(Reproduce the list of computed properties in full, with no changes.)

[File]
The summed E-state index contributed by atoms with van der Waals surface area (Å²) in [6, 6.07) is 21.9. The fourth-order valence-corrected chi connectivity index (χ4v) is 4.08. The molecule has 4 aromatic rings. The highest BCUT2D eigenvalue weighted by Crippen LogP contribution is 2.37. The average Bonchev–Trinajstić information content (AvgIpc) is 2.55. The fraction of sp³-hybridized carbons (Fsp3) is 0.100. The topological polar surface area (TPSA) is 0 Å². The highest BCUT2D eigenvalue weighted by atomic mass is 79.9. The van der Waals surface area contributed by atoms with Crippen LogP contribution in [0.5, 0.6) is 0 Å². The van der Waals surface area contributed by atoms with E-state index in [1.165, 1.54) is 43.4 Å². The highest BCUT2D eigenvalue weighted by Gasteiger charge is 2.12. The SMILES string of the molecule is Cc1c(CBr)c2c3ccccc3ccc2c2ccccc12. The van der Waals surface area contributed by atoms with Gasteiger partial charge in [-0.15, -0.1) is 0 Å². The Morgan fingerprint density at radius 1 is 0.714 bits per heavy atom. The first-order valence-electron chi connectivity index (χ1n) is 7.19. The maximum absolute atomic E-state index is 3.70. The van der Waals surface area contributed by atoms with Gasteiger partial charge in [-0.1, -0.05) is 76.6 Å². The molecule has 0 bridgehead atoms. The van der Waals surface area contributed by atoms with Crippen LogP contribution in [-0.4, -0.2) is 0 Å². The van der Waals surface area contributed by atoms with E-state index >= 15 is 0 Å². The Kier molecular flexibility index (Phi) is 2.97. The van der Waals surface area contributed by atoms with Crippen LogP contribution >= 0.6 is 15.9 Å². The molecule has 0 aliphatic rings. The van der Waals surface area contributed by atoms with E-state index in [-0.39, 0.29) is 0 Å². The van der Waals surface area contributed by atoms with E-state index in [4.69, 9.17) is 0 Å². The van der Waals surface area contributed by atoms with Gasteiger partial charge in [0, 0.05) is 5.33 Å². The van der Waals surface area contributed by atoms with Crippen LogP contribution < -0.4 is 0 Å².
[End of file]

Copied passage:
The summed E-state index contributed by atoms with van der Waals surface area (Å²) in [6, 6.07) is 21.9. The fourth-order valence-corrected chi connectivity index (χ4v) is 4.08. The molecule has 4 aromatic rings. The highest BCUT2D eigenvalue weighted by Crippen LogP contribution is 2.37. The average Bonchev–Trinajstić information content (AvgIpc) is 2.55. The fraction of sp³-hybridized carbons (Fsp3) is 0.100. The topological polar surface area (TPSA) is 0 Å². The highest BCUT2D eigenvalue weighted by atomic mass is 79.9. The van der Waals surface area contributed by atoms with Crippen LogP contribution in [0.5, 0.6) is 0 Å². The van der Waals surface area contributed by atoms with E-state index in [1.165, 1.54) is 43.4 Å². The highest BCUT2D eigenvalue weighted by Gasteiger charge is 2.12. The SMILES string of the molecule is Cc1c(CBr)c2c3ccccc3ccc2c2ccccc12. The van der Waals surface area contributed by atoms with Gasteiger partial charge in [-0.15, -0.1) is 0 Å². The Morgan fingerprint density at radius 1 is 0.714 bits per heavy atom. The first-order valence-electron chi connectivity index (χ1n) is 7.19. The maximum absolute atomic E-state index is 3.70. The van der Waals surface area contributed by atoms with Gasteiger partial charge in [-0.1, -0.05) is 76.6 Å². The molecule has 0 bridgehead atoms. The van der Waals surface area contributed by atoms with Crippen LogP contribution in [-0.4, -0.2) is 0 Å². The van der Waals surface area contributed by atoms with E-state index >= 15 is 0 Å². The Kier molecular flexibility index (Phi) is 2.97. The van der Waals surface area contributed by atoms with Crippen LogP contribution >= 0.6 is 15.9 Å². The molecule has 0 aliphatic rings. The van der Waals surface area contributed by atoms with E-state index in [-0.39, 0.29) is 0 Å². The van der Waals surface area contributed by atoms with E-state index in [4.69, 9.17) is 0 Å². The van der Waals surface area contributed by atoms with Gasteiger partial charge in [0, 0.05) is 5.33 Å². The van der Waals surface area contributed by atoms with Crippen LogP contribution < -0.4 is 0 Å².